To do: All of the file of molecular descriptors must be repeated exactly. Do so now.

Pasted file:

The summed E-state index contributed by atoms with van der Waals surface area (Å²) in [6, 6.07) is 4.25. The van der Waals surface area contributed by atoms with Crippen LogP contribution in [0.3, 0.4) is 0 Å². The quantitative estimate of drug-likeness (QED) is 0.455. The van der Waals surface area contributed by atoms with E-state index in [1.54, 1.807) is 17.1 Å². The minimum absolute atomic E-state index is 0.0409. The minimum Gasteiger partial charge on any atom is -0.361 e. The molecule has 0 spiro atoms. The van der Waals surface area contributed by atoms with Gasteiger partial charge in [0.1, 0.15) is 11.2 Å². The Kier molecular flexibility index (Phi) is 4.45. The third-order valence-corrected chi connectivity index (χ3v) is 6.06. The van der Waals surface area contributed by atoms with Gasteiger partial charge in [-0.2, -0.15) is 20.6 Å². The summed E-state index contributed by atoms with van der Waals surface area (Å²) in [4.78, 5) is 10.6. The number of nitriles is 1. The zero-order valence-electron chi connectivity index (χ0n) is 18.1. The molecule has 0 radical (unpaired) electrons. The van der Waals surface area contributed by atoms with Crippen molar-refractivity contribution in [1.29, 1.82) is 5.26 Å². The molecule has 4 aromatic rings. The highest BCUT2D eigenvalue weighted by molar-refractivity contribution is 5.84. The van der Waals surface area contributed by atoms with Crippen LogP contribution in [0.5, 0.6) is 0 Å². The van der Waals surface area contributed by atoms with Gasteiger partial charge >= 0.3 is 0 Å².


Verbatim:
The summed E-state index contributed by atoms with van der Waals surface area (Å²) in [6, 6.07) is 4.25. The van der Waals surface area contributed by atoms with Crippen LogP contribution in [0.3, 0.4) is 0 Å². The quantitative estimate of drug-likeness (QED) is 0.455. The van der Waals surface area contributed by atoms with E-state index in [1.54, 1.807) is 17.1 Å². The minimum absolute atomic E-state index is 0.0409. The minimum Gasteiger partial charge on any atom is -0.361 e. The molecule has 0 spiro atoms. The van der Waals surface area contributed by atoms with Gasteiger partial charge in [0.1, 0.15) is 11.2 Å². The Kier molecular flexibility index (Phi) is 4.45. The third-order valence-corrected chi connectivity index (χ3v) is 6.06. The van der Waals surface area contributed by atoms with Gasteiger partial charge in [-0.2, -0.15) is 20.6 Å². The summed E-state index contributed by atoms with van der Waals surface area (Å²) in [4.78, 5) is 10.6. The number of nitriles is 1. The zero-order valence-electron chi connectivity index (χ0n) is 18.1. The molecule has 0 radical (unpaired) electrons. The van der Waals surface area contributed by atoms with Crippen molar-refractivity contribution in [1.29, 1.82) is 5.26 Å². The molecule has 4 aromatic rings. The highest BCUT2D eigenvalue weighted by molar-refractivity contribution is 5.84. The van der Waals surface area contributed by atoms with Crippen LogP contribution in [0.5, 0.6) is 0 Å². The van der Waals surface area contributed by atoms with Gasteiger partial charge >= 0.3 is 0 Å².